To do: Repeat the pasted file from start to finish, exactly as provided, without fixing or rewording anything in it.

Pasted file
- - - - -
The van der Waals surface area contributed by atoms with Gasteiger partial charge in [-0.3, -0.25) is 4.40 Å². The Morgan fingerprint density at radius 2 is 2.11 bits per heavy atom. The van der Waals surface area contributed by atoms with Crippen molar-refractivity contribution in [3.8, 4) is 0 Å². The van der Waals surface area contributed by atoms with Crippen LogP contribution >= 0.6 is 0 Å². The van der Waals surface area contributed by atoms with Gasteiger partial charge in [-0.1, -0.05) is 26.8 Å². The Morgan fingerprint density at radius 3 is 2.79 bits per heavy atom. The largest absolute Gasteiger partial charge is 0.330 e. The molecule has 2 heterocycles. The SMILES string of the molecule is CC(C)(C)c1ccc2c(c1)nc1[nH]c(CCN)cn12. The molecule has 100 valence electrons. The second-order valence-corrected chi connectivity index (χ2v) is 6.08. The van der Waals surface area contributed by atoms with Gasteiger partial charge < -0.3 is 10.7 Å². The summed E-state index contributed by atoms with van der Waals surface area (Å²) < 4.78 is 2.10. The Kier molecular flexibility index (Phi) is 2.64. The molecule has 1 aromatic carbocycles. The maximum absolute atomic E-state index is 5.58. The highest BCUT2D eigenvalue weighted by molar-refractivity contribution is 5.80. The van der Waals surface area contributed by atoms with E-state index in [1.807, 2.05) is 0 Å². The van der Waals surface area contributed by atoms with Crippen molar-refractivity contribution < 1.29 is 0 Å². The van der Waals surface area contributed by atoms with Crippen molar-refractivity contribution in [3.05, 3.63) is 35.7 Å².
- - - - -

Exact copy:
The van der Waals surface area contributed by atoms with Gasteiger partial charge in [-0.3, -0.25) is 4.40 Å². The Morgan fingerprint density at radius 2 is 2.11 bits per heavy atom. The van der Waals surface area contributed by atoms with Crippen molar-refractivity contribution in [3.8, 4) is 0 Å². The van der Waals surface area contributed by atoms with Crippen LogP contribution >= 0.6 is 0 Å². The van der Waals surface area contributed by atoms with Gasteiger partial charge in [-0.1, -0.05) is 26.8 Å². The Morgan fingerprint density at radius 3 is 2.79 bits per heavy atom. The largest absolute Gasteiger partial charge is 0.330 e. The molecule has 2 heterocycles. The SMILES string of the molecule is CC(C)(C)c1ccc2c(c1)nc1[nH]c(CCN)cn12. The molecule has 100 valence electrons. The second-order valence-corrected chi connectivity index (χ2v) is 6.08. The van der Waals surface area contributed by atoms with Gasteiger partial charge < -0.3 is 10.7 Å². The summed E-state index contributed by atoms with van der Waals surface area (Å²) < 4.78 is 2.10. The Kier molecular flexibility index (Phi) is 2.64. The molecule has 1 aromatic carbocycles. The maximum absolute atomic E-state index is 5.58. The highest BCUT2D eigenvalue weighted by molar-refractivity contribution is 5.80. The van der Waals surface area contributed by atoms with E-state index in [1.807, 2.05) is 0 Å². The van der Waals surface area contributed by atoms with Crippen molar-refractivity contribution < 1.29 is 0 Å². The van der Waals surface area contributed by atoms with Crippen molar-refractivity contribution in [3.05, 3.63) is 35.7 Å².